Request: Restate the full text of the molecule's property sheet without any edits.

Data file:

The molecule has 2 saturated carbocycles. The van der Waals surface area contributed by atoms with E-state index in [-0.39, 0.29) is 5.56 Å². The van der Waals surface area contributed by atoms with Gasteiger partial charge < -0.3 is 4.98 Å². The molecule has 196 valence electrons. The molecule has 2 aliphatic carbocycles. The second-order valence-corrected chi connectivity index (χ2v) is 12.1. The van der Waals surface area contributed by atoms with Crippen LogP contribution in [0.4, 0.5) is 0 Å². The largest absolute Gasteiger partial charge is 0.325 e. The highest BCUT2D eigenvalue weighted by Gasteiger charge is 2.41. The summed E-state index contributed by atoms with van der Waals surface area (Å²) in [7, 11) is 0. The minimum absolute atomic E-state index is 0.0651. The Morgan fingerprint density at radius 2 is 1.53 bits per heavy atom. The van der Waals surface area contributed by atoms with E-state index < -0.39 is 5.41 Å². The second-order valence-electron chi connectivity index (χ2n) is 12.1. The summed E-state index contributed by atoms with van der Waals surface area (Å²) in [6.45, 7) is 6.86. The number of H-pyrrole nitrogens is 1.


The molecule has 2 saturated carbocycles. The van der Waals surface area contributed by atoms with E-state index in [-0.39, 0.29) is 5.56 Å². The van der Waals surface area contributed by atoms with Gasteiger partial charge < -0.3 is 4.98 Å². The molecule has 196 valence electrons. The molecule has 2 aliphatic carbocycles. The second-order valence-corrected chi connectivity index (χ2v) is 12.1. The van der Waals surface area contributed by atoms with Crippen LogP contribution in [0.4, 0.5) is 0 Å². The largest absolute Gasteiger partial charge is 0.325 e. The highest BCUT2D eigenvalue weighted by Gasteiger charge is 2.41. The summed E-state index contributed by atoms with van der Waals surface area (Å²) in [7, 11) is 0. The minimum absolute atomic E-state index is 0.0651. The Morgan fingerprint density at radius 2 is 1.53 bits per heavy atom. The van der Waals surface area contributed by atoms with E-state index < -0.39 is 5.41 Å². The second-order valence-electron chi connectivity index (χ2n) is 12.1. The summed E-state index contributed by atoms with van der Waals surface area (Å²) in [6.45, 7) is 6.86. The number of H-pyrrole nitrogens is 1.